Dhaka, Aug 20 (AP/UNB) - How do you create a space conducive to creative thinking?
A number of recent books explore the working environments of creative people in search of hints and inspiration.
"They're not highly produced spaces. They are spaces that reflect the real lives of people," says Ted Vadakan, co-author with Angie Myung of the new "Creative Spaces: People, Homes, and Studios to Inspire" (Chronicle Books). They talked with 23 creative people in a range of disciplines.
"One common thread we found is that things were in a state of progress," Vadakan says. "Things often felt sort of unfinished, in the midst of changing. ... The space changes over time as they grow and change and explore."
Put another way, he says, "many creative spaces feel like a continuous work in progress. That was very enlightening to me. It's easy to be critical of ourselves. But we realized that everyone is in that state of constant change and work in progress. They're always trying to be their better selves."
In addition to being comfortable with change, many of the people profiled in the book embraced imperfection, Vadakan said.
"I don't mind dirt and rust, and I like things that don't look spanking new, because it adds a little bit more character," creative director and graphic designer David Irvin says in the book. His elegant but comfortable modern home features a mix of different woods, from teak to plywood.
An abundance of plant life is also a common feature in creative spaces, as are displays of eclectic objects that trigger ideas or memories.
"If you have things that inspire you, like a large bulletin board with inspiring photos, or shelves with inspiring objects, whether natural objects or things that someone has made, it can really help the creative process," says Lorna Aragon, home editor at Martha Stewart Living magazine.
"Having natural elements in your space is also crucial. Bring some of the outdoors in. A view of greenery is important, if that's possible, or bring plants into your space," she says.
Creative spaces also should be orderly, Aragon says, with lots of natural light if possible.
"Clutter does not help you to focus. You want your space to have some order," she says. "And lighting — natural light if at all possible — is very important. It helps productivity and improves moods."
There also should be room to move around and space to create.
For desks, "Size is everything. It's frustrating to work at a desk that is too shallow, but you can equally go too deep — if you're working on a computer or laptop, for example, the ideal distance between your eyes and the screen is only an arm's length," writes Sally Coulthard in "Studio: Creative Spaces for Creative People" (Jacqui Small, London, 2017).
For colors, Aragon favors a light touch.
"I think neutrals are always good because they're not a distraction, but soft blues and greens also are supposed to help with productivity," she says.
Aside from these general themes, creative spaces are as individual and wide-ranging as the minds inhabiting them.
"In a lot of ways, each of these creatives infused their own style and personality in their spaces, and then they allow the spaces to change and grow along with them," Vadakan says.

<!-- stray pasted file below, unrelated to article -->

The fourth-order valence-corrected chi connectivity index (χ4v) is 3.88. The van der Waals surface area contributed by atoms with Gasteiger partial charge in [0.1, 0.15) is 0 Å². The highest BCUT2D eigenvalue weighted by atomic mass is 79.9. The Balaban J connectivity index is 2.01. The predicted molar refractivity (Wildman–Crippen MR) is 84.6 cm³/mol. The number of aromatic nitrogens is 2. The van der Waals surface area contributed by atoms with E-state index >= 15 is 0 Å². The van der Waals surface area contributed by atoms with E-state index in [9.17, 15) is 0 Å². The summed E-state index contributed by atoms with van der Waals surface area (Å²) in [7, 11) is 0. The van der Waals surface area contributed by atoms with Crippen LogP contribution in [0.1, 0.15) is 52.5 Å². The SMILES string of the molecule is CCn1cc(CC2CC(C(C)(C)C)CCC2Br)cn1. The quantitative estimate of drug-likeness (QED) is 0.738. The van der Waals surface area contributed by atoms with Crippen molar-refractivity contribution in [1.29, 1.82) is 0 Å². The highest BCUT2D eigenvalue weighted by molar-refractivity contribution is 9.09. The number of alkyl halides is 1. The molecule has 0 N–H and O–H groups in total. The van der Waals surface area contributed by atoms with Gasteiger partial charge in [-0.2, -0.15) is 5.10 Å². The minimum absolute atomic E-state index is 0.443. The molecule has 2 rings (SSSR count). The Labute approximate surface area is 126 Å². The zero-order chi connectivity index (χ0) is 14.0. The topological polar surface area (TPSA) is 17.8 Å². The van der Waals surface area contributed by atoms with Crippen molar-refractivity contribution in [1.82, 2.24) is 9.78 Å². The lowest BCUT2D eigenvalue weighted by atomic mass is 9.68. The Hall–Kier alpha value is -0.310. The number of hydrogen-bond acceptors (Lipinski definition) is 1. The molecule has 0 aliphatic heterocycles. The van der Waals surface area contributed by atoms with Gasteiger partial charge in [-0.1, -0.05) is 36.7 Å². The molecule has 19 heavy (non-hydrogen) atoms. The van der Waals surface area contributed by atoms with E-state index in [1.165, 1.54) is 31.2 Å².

Los Angeles, Aug 20 (AP/UNB) — Like many urban singles, the mountain lion P-22 lives a solitary life in a too-small habitat. And he has a hard time finding a mate in the big city.
Famous for traveling across two freeways and making a huge Los Angeles park his home, the lonesome big cat has become a symbol of the shrinking genetic diversity of wild animals that must remain all but trapped by sprawling development or risk becoming roadkill.
Hoping to fend off the extinction of mountain lions and other species that require room to roam, transportation officials and conservationists will build a mostly privately funded wildlife crossing over a major Southern California highway. It will give big cats, coyotes, deer, lizards, snakes and other creatures a safe route to open space and better access to food and potential mates.
The span along U.S. 101 will only be the second animal overpass in a state where tunnels are more common. Officials say it will be the first of its kind near a major metropolis and the largest in the world, stretching 200 feet (61 meters) above 10 lanes of busy highway and a feeder road just 35 miles (56 kilometers) northwest of downtown LA.
"When the freeway went in, it cut off an ecosystem. We're just now seeing impacts of that," Beth Pratt of the National Wildlife Federation told The Associated Press.
Scientists tracking mountain lions fitted with GPS collars found roadways are largely trapping animals in the Santa Monica Mountains, which run along the Malibu coast and across the middle of Los Angeles to Griffith Park, where P-22 settled.
"They can't get out of here to get dates, and cats can't get in to get dates. ... For those of us in LA, having a romance prospect quashed by traffic is something we can all relate to," Pratt said.
The result of that isolation, researchers say, is imminent genetic collapse for mountain lions. Habitat loss has driven the populations to inbreeding that could lead to extinction within 15 years unless the big cats regularly connect with other populations to increase their diversity, according to a study published this year by the University of California, Los Angeles; University of California, Davis; and the National Park Service.